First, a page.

A new sense of clarity came when I recently visited the beautiful land of Turkey. What I realized is that the process for finding peace within might be MUCH less complicated than I ever imagined. All you need is tea. Well, sort of. You see, in Turkey tea is a ritual, a form of simple meditation. They seem to drink tea to get in touch with their inner core, with each other or sometimes just because it tastes good. Tea accompanies business discussions, heart-to-heart talks and first dates. It is served at weddings, funerals, or just on someone’s front porch. It all starts with a smiling face of the host or hostess who asks, “Chai?”  The practice includes two kettles, stacked on top of one another – one with the hot water (on the bottom) and one (on top) with tea leaves. Whenever I visit Turkey I get nearly mesmerized with the tea tradition and everything associated with it. It’s so incredibly simple and yet therapeutic: just two shiny metal pots, some water, tea, and beautiful little glasses, with a golden rim and a little spoon.

Being in Turkey brings out the worst out of my “human doing-ness”. Used to the manic pace of New York, Turkey represents serenity and quiet wisdom and I sometimes get antsy there. And yet, my Turkish friends just smile at me and offer me a glass of tea. When I appear restless, bugging them about details of their life, their plans for “doing more stuff” (or our lunch plans), they shared them with me, joyfully, happily, and without reservation, all while sipping on a tea. And at the end, my Turkish friends often add one simple wise word. They say, "bekliyoruz", which in English means “we will see". But to me what it really means is, "It's so nice to be sharing a wonderful little glass of tea with you and tell you of all my plans and ideas. But, ultimately, some things are not up to me or up to you. That's the wonder of it all, isn't it? So, we will see how it all works out. More tea?"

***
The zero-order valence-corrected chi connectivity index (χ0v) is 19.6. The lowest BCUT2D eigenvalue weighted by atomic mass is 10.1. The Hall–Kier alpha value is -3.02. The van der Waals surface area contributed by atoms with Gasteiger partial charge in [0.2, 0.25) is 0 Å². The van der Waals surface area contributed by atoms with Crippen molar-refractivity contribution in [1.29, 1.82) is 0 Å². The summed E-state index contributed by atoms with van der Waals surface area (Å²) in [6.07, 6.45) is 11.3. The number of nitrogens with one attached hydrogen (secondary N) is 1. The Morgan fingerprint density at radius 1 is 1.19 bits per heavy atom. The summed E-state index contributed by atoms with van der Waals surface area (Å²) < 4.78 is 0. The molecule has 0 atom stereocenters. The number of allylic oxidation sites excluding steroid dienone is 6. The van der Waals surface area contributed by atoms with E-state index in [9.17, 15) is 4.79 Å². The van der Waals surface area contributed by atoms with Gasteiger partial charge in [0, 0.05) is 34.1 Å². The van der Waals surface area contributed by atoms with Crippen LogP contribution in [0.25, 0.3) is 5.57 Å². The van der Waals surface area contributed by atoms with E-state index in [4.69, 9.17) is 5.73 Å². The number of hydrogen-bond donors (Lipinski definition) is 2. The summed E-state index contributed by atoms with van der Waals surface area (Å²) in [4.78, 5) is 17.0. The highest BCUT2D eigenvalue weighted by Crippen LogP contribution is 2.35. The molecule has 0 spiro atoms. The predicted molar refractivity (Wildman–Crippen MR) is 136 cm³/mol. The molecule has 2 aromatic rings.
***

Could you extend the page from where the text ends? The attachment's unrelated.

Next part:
The near-manic doing, the endless “to-do lists” create chaos and makes you mistakenly believe that you are in full control all the time. And when sh-t hits the fan, you get confused (or I should say I get confused) and think to yourself “wait, that wasn’t suppose to happened that way. I had it all planned differently.”  What I am beginning to learn is the quiet and peaceful nothing is always here, right inside me. I am still in search for it, but now I am convinced that it’s just a glass of flavorful Turkish tea away. In fact, I am sipping some hot tea right now. Would you like to share a glass of tea with me? It may bring you closer to…nothing. And a little bit of nothing is what we all need sometimes.

"...My soul is not asleep! My soul is not asleep!
It neither sleeps nor dreams, but watches, its clear eyes open,
far off things, and listens, and listens
at the shores of the great silence.
It listens at the shores of the great silence."

~ Antonio Machado (thank you, Martha Beck, for introducing me to his poetry)